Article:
Monday, May 28, 2012

Deschutes River Salmonfly Hatch! Here I come!

The next several day, I am fortunate enough to be able to get over to the Deschutes to fish the famous golden stone & salmonfly hatch. I am totally fired up to fish; since the reports over the last few days have been really good (several anglers reported the best they ever scored it in their lives). Everyone I have talked with who was recently over there said it was totally going off for epic fishing.
Norm Woods Special in the corner of the mouth - Deschutes River
I will be gone through Friday; so if you email me or call me up regarding anything with fishing, it will have to wait.

Tight Lines! Hopefully some awesome pics and video footage coming up....

Saturday, May 26, 2012

McKenzie Trout Eat Flies Even When the Water is High for Humans

This spring can go down with the last few seasons as "high water" springs, and this one seems to win the prize for having the most consistent high water conditions. Right when John and Lauren showed up at Oregon, the rains hammered the river levels back up to bloated from the few days of low water we briefly had. Water clarity was really good though; since the McKenzie can really take a lot of abuse before its color gets affected. Luckily at this time of the year, the fish are looking up, and the famous McKenzie Green Caddis have been coming off in good enough numbers to become the target of many "hit and runs" for the river's trout. They really love eating those big green awkward bugs that bounce and skitter on the water. The wet fly swing really gets some serious tight line grabs this time of the year, and the fish are well fed and fight with serious attitude lately.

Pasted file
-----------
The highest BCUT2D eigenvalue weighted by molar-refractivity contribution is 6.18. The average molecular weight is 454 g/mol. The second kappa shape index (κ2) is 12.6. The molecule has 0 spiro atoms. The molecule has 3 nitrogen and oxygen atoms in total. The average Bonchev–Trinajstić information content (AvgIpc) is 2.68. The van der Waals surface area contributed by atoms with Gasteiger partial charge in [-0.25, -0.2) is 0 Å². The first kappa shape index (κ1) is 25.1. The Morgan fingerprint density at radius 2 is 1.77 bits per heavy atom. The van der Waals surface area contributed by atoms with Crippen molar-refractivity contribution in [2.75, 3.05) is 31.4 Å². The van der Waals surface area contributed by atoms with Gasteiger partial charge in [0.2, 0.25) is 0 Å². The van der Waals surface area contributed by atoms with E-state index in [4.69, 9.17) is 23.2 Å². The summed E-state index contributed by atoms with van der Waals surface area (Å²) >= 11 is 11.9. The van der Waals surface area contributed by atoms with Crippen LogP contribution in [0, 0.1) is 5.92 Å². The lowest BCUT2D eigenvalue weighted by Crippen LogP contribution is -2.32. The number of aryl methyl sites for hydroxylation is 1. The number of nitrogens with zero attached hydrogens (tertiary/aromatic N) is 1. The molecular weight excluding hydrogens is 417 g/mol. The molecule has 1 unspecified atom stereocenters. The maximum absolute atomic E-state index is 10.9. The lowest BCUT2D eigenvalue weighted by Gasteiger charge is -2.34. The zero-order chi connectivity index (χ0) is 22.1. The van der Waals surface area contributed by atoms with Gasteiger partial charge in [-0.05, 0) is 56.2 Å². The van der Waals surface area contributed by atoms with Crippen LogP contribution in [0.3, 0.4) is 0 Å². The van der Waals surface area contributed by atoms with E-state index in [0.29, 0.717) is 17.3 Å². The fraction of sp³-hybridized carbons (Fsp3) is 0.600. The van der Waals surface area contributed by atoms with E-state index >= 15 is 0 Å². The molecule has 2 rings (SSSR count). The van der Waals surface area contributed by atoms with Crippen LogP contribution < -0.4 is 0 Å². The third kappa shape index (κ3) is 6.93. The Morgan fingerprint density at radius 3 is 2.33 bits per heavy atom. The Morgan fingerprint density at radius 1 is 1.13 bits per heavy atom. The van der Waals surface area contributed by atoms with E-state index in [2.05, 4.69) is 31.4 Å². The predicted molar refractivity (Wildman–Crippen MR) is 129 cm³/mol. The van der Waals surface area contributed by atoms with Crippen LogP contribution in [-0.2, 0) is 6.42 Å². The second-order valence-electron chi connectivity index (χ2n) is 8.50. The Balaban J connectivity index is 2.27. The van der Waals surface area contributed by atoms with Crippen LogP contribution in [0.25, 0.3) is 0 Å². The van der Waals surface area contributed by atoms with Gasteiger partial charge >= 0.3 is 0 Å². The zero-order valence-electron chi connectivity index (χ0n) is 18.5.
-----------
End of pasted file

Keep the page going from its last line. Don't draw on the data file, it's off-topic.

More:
This turbo charged powerful McKenzie River Rainbow really hit a green caddis wet hard!
With the water rising up on Thursday night, it seemed to really damper the "human hatch" where we luckily only saw a few boats out there all day. The fishing was fare to good at times yesterday, and we got into some nice powerful feisty fish. Most of the fish were taking swung wets, and a few took the nymph on a dry fly and dropper rig. The weather was wonderful, and it started out cloudy and calm and slowly dissipated off into "sunny with a cloud here and there" type of a day. The winds stayed calm to light, and that seemed to be a key factor in our success out there. Any time the sun shined bright and the wind would blow slightly; causing the fishing to slow down, and when the sun was hidden behind clouds we got hits from all of the spot that they should have came from.

Two Species caught on one cast - Cutthroat and Rainbow trout on each wet fly

If you have not fished the McKenzie River when the green caddis are coming off; you need to get out there and experience it. Normally these large green bugs start to come off hard in early May, but this season they have literally just gotten going. They should come off for the next few weeks, and it is a time when you can really get into some of the nicest fish the McKenzie has to offer. The fish have just finished spawning, and now they are fattening back up on these big green bugs. Get yourself out there to experience it!

McKenzie Green Caddis started to hatch later this year (Late May 2012)

Thursday, May 24, 2012